Area woman to receive service award from Hobart and William Smith Colleges students
April 12, 2000 Geneva, NY – In addition to announcing that U. S. Deputy Assistant Ray Martinez is the new keynote speaker who will highlight the Latin American Extravaganza at Hobart and William Smith Colleges on Saturday, April 15, LAO organizers wish to reveal that the recipient of the Community Award to be presented during the festivities is well-known local Hispanic advocate Xochitl Palacios. The public is invited to attend the celebration. See below for ticket information.
Ray Martinez, deputy assistant to the U. S. president and deputy director for intergovernmental affairs, will be the keynote speaker, filling in for Maria Echaveste, deputy chief of staff at the White House, who has been requested by the President Clinton to fly to Palo Alto, California to join him on his national tour discussing many topics, including new markets. Echaveste, in addition to having graduated from Stanford and Cal-Berkeley, is the White House expert on new markets. Her office had not known when President Clinton planned to start his tour in California, which altered her own travel plans.
“While we would have loved to have Maria Echaveste, we are thrilled that Ray Martinez will be able to join our celebration. Ray is a fantastic speaker and is looking forward to coming to Hobart and William Smith,” says William Smith senior Yoselin Genao, president of the Colleges' Latin American Organization.
As Deputy Director for Intergovernmental Affairs since October, 1999, Martinez has been responsible for assisting President Bill Clinton with the nation's governors and other statewide elected officials. Prior to his presidential appointment, Martinez served as Regional Director for the U.S. Department of Health and Human Services, serving as Secretary Donna Shalala's personal representative in the region and as the department's principle regional liaison with federal, state, and local officials. In addition, Martinez has served in the Clinton Administration, as a consultant and advisor to a number of federal, state and local officials, as a Special Assistant to the President, the White House Liaison and Special Assistant to the Chief-of-Staff at the Department of Health and Human Services. Martinez also worked for Texas Attorney General Dan Morales.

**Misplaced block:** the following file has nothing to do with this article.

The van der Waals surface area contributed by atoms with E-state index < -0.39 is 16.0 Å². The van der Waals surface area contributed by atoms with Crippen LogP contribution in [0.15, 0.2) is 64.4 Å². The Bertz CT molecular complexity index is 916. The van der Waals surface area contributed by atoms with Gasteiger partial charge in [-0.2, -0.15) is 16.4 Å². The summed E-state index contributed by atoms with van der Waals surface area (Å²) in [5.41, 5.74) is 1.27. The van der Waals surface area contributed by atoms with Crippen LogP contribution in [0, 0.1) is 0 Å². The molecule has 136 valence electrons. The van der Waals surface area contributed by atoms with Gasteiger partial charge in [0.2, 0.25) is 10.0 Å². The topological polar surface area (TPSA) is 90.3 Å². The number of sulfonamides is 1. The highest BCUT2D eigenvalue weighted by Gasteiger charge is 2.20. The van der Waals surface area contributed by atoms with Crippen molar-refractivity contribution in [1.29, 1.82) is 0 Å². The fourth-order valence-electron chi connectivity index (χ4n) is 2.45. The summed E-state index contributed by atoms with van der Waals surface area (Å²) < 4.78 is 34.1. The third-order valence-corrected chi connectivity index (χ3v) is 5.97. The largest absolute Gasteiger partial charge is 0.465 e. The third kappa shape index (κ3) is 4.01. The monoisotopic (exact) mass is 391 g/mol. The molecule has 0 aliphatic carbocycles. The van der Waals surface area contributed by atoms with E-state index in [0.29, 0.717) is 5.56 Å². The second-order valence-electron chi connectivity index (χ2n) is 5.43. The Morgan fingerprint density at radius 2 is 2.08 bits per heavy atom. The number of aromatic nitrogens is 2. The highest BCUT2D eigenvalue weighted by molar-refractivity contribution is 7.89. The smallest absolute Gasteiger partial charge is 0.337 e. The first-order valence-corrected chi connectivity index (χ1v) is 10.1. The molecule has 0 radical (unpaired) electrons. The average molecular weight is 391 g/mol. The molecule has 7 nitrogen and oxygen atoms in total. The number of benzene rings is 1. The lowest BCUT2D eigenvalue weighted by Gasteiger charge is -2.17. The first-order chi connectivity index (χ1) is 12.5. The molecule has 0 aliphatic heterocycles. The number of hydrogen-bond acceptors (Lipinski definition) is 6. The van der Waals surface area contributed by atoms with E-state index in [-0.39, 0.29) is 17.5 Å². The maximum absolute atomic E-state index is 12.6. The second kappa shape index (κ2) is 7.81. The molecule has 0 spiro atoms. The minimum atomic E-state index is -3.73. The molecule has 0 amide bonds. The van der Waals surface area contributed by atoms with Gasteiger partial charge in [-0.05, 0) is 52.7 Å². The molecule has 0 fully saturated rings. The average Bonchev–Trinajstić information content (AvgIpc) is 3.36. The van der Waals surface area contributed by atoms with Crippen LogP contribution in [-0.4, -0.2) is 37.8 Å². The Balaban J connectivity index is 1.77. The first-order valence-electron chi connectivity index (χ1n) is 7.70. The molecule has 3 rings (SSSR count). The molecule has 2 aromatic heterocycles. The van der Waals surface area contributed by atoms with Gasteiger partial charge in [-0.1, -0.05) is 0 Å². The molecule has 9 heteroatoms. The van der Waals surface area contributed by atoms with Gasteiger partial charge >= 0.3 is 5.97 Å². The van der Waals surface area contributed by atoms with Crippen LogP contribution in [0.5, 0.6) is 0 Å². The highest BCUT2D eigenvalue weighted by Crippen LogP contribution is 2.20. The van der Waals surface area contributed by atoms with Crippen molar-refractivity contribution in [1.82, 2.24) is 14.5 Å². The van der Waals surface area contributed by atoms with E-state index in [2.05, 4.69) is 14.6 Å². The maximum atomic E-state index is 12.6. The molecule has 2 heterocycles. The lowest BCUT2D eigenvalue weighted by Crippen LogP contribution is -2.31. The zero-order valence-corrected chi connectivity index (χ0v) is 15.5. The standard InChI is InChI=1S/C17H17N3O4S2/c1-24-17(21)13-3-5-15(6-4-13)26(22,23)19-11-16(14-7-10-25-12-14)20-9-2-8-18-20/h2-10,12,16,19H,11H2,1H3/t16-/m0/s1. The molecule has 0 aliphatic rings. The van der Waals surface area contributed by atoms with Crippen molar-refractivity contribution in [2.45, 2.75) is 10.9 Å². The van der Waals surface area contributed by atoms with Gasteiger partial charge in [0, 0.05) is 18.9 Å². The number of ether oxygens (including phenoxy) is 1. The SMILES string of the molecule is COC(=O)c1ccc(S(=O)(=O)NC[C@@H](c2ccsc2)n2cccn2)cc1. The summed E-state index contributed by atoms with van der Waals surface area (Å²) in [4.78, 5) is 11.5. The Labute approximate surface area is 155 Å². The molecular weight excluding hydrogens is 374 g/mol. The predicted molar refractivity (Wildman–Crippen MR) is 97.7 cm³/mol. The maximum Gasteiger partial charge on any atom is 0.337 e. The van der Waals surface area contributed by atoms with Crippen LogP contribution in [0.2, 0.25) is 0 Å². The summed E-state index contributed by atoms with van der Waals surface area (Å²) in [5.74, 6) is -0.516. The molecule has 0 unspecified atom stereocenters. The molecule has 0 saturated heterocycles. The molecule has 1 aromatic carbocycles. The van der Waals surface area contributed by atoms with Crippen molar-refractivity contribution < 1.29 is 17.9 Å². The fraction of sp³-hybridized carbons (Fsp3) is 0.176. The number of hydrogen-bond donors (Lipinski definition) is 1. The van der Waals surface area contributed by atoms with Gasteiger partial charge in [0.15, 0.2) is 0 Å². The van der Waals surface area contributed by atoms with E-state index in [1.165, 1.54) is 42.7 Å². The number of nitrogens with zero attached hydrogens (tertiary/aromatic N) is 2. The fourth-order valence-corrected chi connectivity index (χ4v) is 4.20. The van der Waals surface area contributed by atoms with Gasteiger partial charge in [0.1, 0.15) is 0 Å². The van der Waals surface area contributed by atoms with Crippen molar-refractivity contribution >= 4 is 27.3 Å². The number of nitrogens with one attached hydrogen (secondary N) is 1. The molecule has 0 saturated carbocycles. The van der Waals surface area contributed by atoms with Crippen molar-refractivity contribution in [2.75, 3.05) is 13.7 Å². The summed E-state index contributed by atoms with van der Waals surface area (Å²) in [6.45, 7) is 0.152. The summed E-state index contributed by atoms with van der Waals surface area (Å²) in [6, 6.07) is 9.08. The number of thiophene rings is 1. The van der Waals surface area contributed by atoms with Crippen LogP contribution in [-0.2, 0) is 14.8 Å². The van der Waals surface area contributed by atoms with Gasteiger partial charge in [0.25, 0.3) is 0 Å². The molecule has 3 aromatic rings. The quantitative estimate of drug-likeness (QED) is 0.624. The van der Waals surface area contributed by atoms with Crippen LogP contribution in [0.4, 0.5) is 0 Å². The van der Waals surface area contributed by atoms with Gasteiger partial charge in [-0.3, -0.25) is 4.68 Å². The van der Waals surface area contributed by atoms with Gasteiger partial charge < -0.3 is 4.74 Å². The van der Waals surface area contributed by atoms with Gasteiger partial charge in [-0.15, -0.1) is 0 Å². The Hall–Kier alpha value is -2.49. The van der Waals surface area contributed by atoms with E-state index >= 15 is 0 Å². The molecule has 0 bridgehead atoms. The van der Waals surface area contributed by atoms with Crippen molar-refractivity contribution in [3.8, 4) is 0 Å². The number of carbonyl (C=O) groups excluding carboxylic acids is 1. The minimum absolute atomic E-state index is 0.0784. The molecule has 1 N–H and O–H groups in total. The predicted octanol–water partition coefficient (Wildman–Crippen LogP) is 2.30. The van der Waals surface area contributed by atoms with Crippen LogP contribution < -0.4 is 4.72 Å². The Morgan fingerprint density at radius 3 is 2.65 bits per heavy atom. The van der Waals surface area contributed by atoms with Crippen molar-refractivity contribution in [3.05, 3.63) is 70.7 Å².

Martinez speaks extensively on a wide range of subjects including the Children's Health Insurance Program, racial and ethnic health disparities, Head Start and childcare, welfare reform, and U.S./Mexico border health issues. A native of Alice, Texas, Martinez received his law degree from the University of Houston Law Center and his bachelor's degree in 1987 from Southwestern University. He is married to Beth Stanley Martinez, a clinical social worker.
Following the Martinez' keynote address on Saturday, Genao says they will present Xochitl (So-chi) Palacios, Hispanic Roman Catholic Pastoral Associate for Ontario and Yates counties, with an award recognizing her contribution to them as well as to the area's Latin American community members.
“Xochitl Palacios has been a bridge not only for the Latinos on campus but she has been a bridge between the campus and the community. She has done so much beyond her job title. She is a role model for us all, a spiritual advisor, a guidance counselor, and a translator not only of the spoken word but one who assists the community in interpreting cultural differences,” Genao says.
Palacios of Marion was named to the newly created position of Regional Hispanic Pastoral Associate by the Roman Catholic Diocese of Rochester in 1996. Palacios is originally from Guadaiajara, Mexico, and previously worked with migrants in the Finger Lakes area as case manager, nutrition advocate, and administrative assistant/teacher's aide.
The Cultural Extravaganza will be held from 5:30 until 9:30 p.m. on Saturday, April 15, in Bristol gym, and will also feature dinner, the Latin dance group Cultural Explosion Incorporated, student presentations of poetry and dance, and an award ceremony to pay tribute to Hispanic alums and Central New York community members. Dinner will begin at 7 p.m. and Martinez is expected to begin his talk at 8 p.m. Tickets, which include a full-course cultural dinner, are $7 for HWS students and $10 for all others. They are available at The College Store on St. Clair Street or at the Office of Student Life and Leadership in Scandling Center on Pulteney Street.
Founded in 1984, LAO is a group of diverse Hobart and William Smith students who strive to diversify campus and to raise awareness of Latino issues. LAO has created numerous events to highlight the achievements of the Latino community and to celebrate Latino culture through music, food, and showcasing their heroes.
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